The true story of one woman's struggle to survive years of incarceration in Japanese prisoner of war camps on the Philippine Islands during World War II. I have always loved true stories, stories of quiet courage and fortitude, stories of the common man or woman who survived against all the odds. These have always been my heroes so imagine how much it means to me to be able to tell my mother's story.
A synopsis for you.
It is December 8th 1941.
Fresh from England, Ronny Rynd, six months pregnant, has sought refuge in the mountain setting of Baguio far from the suffocating heat of Manila. Following the surprise bombing of Pearl Harbor she finds herself caught up in the Japanese attack on the Philippine Islands. Alone and vulnerable she must learn ways to survive. Years of incarceration loom as she struggles to bring up her baby in primitive and hostile conditions. Desperate to be a family, the ever feisty and courageous Ronny fights for the opportunity to be united with her husband, Pat, who is imprisoned in distant Manila. But conditions there present further horrors and heartbreak as starvation, disease and the death toll rise for internees waiting for the longed for American liberation. This is the true account of one woman's experience of war. My mother's experience. Her recollections left in hand written notes, are the foundation of this account revealing how she had always wanted her story to be told. Written as a tribute to the men and women who remarkably created their own functioning society
within their camps with humour, inventiveness and determination. Hers is a story of a family life lived in spite of the brutal regime of years behind barbed wire.
Why I have spent the last four years writing this story?
As a child I was brought up with my parent's story and as children do, accepted their
accounts as normal. It is my mother's perspective of history that I am telling as Ronny always intended to write her story herself. I recall many evenings when she sat at her Chinese writing desk, positioned so that she could keep one eye on the television as she scribbled away. Always able to multi task, her energy levels were impressive. She wrote copious notes and told my sister Catherine and me tales of the humour and inventiveness of her fellow prisoners, always soft peddling the despair. I was only to learn the full degree of the horror from the accounts of other
Ronny never wrote her book. After she died Catherine, who luckily for me was a hoarder, gathered the notes and stored them to be forgotten in her attic. It was only after my sister's untimely death ten years later that I stumbled on these gems, as fresh as if my mother had just walked out of the room. In the moment when I decided to take up my mother's task, I had no idea as to the enormity of the journey in front of me. I had never written a book before so took myself off to an evening class for creative writing. I started to read every book I could lay my hands on to cover that forgotten war arena. The Philippines has not been covered as well as the more famous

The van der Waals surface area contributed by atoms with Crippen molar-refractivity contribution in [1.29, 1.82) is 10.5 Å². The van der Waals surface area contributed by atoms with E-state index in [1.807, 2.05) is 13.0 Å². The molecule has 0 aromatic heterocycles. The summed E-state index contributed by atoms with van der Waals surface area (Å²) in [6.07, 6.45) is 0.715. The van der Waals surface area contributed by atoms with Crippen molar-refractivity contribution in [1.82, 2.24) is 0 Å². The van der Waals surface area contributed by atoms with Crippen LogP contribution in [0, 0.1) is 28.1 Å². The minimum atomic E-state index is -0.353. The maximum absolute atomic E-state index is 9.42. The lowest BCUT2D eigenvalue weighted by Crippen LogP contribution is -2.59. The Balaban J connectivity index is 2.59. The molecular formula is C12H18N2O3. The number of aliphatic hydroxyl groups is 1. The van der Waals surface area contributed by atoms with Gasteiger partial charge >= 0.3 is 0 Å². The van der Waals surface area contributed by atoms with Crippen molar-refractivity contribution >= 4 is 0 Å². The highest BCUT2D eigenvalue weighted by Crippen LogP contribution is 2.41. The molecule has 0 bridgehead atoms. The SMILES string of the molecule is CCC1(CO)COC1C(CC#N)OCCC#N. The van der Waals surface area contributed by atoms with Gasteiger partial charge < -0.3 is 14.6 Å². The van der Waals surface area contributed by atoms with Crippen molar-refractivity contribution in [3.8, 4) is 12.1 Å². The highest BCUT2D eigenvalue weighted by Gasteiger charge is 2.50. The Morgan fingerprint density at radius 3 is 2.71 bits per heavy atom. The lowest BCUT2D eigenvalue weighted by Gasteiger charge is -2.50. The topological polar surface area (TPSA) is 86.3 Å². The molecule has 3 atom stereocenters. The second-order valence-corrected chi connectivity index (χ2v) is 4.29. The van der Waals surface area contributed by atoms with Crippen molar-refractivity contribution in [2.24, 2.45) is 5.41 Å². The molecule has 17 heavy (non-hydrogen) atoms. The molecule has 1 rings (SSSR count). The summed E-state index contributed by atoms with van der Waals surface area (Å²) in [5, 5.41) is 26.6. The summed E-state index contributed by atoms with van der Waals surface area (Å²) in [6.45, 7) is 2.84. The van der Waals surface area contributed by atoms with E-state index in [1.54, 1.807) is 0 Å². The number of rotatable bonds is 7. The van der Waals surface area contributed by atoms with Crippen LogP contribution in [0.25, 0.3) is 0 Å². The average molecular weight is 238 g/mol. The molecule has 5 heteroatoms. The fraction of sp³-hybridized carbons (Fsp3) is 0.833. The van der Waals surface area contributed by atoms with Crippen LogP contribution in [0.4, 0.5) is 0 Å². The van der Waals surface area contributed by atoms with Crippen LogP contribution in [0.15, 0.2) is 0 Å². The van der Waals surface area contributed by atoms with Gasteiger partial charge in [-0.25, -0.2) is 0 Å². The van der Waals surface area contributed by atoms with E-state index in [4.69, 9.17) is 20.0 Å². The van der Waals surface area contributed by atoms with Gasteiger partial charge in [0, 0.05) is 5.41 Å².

horrors of Japanese occupation. Researching endlessly I hit lucky when I discovered a network of ex-internees spread across the world, still connected with each other on the internet clarifying memories and sharing information.
They have been extraordinarily generous with their time and interest and to my amazement some actually recalled Ronny, Pat and Catherine. I knew that I owed it to these survivors to be totally accurate historically as I checked and counter checked my mother's recollections. I wrote and rewrote Ronny's story and the deeper I immersed myself the more committed I became to telling the story of how these remarkable prisoners adapted and created a society to lessen their individual pain and distress.
There is anger, pain and humour in this story as Ronny became part of this mini world with its own structure with one solitary aim, to survive when it became evident that rescue was a distant fantasy.
A word about me.
I was conceived in the prisoner of war camp, Santo Tomas, in the Philippines and it is some sort of miracle that I survived! I was actually born in England, just, but by the time I was three months old I was on the way to Shanghai with Ronny, Pat and sister Catherine. I lived a nomadic childhood in mainland China, Nigeria, and the Channel Islands, deposited in boarding schools during term time from the age of seven. I trained at the Guildhall School of Music and Drama in London, and worked as a teacher before emigrating to Australia at the age of twenty one. I worked in a number of professions there including radio journalism before returning to the UK. After many false starts I finally found my vocation and re-trained as a psychotherapist and had my own practice for many years. I am the mother of three adult sons and have now retired to the Cotswolds where I enjoy another passion which is painting seascapes in oils. I have a website, exhibit and sell. This is my first book, triggered by my mother's unfulfilled urge to write the story of her war.